A couple weeks ago I was talking with one of my old art buddies, who I used to do a lot of photography with, and mentioned Erwin Olaf.
Olaf was in my mind, when I commented about him here and someone pointed out that Olaf had, literally, died that morning. Naturally, I thought “he wasn’t that old!” but it was complications from emphesyma, not a more typical disease of old age.
Olaf had a great, weird, sense of creativity, which always resonated strongly with me. He was a studio photographer who did a lot of commercial work, but his personal art seemed to enjoy digging at the boundary between social expectations and the deeper reality of how things actually are. Another thing I always enjoyed about Olaf was that he clearly was on some kind of trajectory – he didn’t just come up with a winning formula, and turn the crank thereafter. He wandered into body horror, social horror, political horror, uh… See why I liked him? Whenever a new book of his stuff came out, I would buy 2 copies and bag and store one. Mostly because I once sold a copy of Chessmen on amazon for $800 once it was out of print and rare. Also, I was able to sometimes give a budding artist a copy of one of his books, if they fell in love with it as I had.
When he did Chessmen I was early in my black and white darkroom days, studying Adams’ Zone System and trying to get perfect exposures. I stumbled across Chessmen and immediately recognized the silky, textured silvery look of perfect exposures and prints. The content was weird but, damn, that guy understood light. Years later, Olaf evolved his understanding of light to producing elaborate sets, costing tens of thousands of dollars, and placing carefully selected actors into them, to tell oblique stories of disenchantment and isolation. This one is one of my favorites:
I don’t need to meander about the story in the picture. Let’s talk about the lighting, instead! How did he get that amazing, silky, even, light? Simple: you build a cinematic set, like the sort Hollywood studios use for certain looks in movies. For example, if you’ve seen Sleepy Hollow it was almost entirely shot in sets like this – a frame of a room that is mostly completely constructed, without a ceiling, so you can lower a couple gigantic Plume LightBanks in to give that omnidirectional soft-but-intense light. The big light banks can be dialed carefully in individual cells so that you can do things like carefully shadow the right hand side (camera right) of the girl, without creating a contradictory shadow, elsewhere. Look at the shadow cast by the window sill and you can see where the light is mostly coming from. Look at the shadows not quite cast on the floors by the benches and you can see how omnidirectional the light is.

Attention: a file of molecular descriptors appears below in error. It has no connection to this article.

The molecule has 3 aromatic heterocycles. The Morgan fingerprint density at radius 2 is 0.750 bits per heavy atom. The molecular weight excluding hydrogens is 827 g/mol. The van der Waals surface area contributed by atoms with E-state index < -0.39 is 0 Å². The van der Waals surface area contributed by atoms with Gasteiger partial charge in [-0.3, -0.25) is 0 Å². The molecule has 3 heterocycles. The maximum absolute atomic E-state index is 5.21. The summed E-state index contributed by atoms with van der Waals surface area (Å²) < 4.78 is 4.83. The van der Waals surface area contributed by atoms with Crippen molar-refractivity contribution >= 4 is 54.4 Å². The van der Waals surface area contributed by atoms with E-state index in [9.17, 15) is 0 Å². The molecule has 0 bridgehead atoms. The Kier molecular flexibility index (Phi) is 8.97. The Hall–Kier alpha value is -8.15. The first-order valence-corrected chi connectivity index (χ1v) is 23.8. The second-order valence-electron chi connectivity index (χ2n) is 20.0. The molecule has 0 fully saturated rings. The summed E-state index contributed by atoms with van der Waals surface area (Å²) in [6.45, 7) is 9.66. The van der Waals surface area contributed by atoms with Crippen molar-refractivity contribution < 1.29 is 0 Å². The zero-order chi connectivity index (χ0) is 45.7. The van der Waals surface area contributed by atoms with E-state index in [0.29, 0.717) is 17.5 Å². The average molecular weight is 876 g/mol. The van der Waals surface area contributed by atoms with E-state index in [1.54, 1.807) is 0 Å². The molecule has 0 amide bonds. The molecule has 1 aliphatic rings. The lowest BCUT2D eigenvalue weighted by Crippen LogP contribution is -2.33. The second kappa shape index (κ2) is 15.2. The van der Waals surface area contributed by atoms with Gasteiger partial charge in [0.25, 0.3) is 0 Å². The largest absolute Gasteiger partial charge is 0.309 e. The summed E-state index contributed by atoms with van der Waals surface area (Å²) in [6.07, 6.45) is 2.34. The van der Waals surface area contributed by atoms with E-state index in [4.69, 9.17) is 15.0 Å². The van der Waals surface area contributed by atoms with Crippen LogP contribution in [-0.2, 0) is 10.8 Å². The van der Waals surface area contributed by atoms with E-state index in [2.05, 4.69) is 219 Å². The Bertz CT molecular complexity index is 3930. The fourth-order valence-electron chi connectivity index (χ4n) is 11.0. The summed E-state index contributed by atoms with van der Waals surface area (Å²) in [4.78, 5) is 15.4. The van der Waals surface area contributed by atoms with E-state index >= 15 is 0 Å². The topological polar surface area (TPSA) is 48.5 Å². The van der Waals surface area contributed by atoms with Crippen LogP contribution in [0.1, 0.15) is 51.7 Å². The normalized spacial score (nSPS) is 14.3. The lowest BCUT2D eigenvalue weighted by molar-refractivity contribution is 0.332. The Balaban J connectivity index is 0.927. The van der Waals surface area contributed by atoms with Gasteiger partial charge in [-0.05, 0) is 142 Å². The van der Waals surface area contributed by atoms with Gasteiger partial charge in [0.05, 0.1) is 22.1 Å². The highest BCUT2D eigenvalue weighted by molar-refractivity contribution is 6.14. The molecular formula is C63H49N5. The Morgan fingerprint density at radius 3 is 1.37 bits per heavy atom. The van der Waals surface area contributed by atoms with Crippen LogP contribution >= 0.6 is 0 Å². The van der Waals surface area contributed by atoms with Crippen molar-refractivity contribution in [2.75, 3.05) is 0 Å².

Another artist who works in a similar vein is Gregory Crewdson, who uses cinematic sets and outdoor cinematic lighting gear, to create images with similar surreal depth and clarity. I used to be concerned that it was just a “schtick” i.e.: “hey lets use extremely expensive gear and that’ll serve as a barrier to entry for lesser mortals.” I think it’s sincere, though. Both Crewdson and Olaf produced highly marketable “fine art” images by shooting this sort of stuff with large format film cameras, scanning huge negatives at high density, photoshopping every single pixel, then printing the results on giant aluminum plates that were so expensive they tended to go right into collectors’ hands.
The whole Hope monograph is great, if you like this sort of stuff. It features people in potentially emotional and conflicted scenarios, standing around looking disassociated and detached.
What is going on here? She’s got lilies (vedic symbols of death), the apartment door of 2B is open,. there’s an umbrella, he’s wearing a raincoat, she looks … anywhere but at him, and he looks away, too.
I have a theory about such art: the artist generally does not think much about what’s going on in the picture. If you do that, you wind up making it too obvious. Instead, you create some semiotic relationships and let the viewer do the work. Someone who was not comfortable with trigonometry might interpret the classroom image as about the stress of learning math, whereas someone who was concerned with child abuse might interpret something quite different. All I can say is to lift a line from Tuxedomoon’s Ghost Sonata: “Every story is about death.”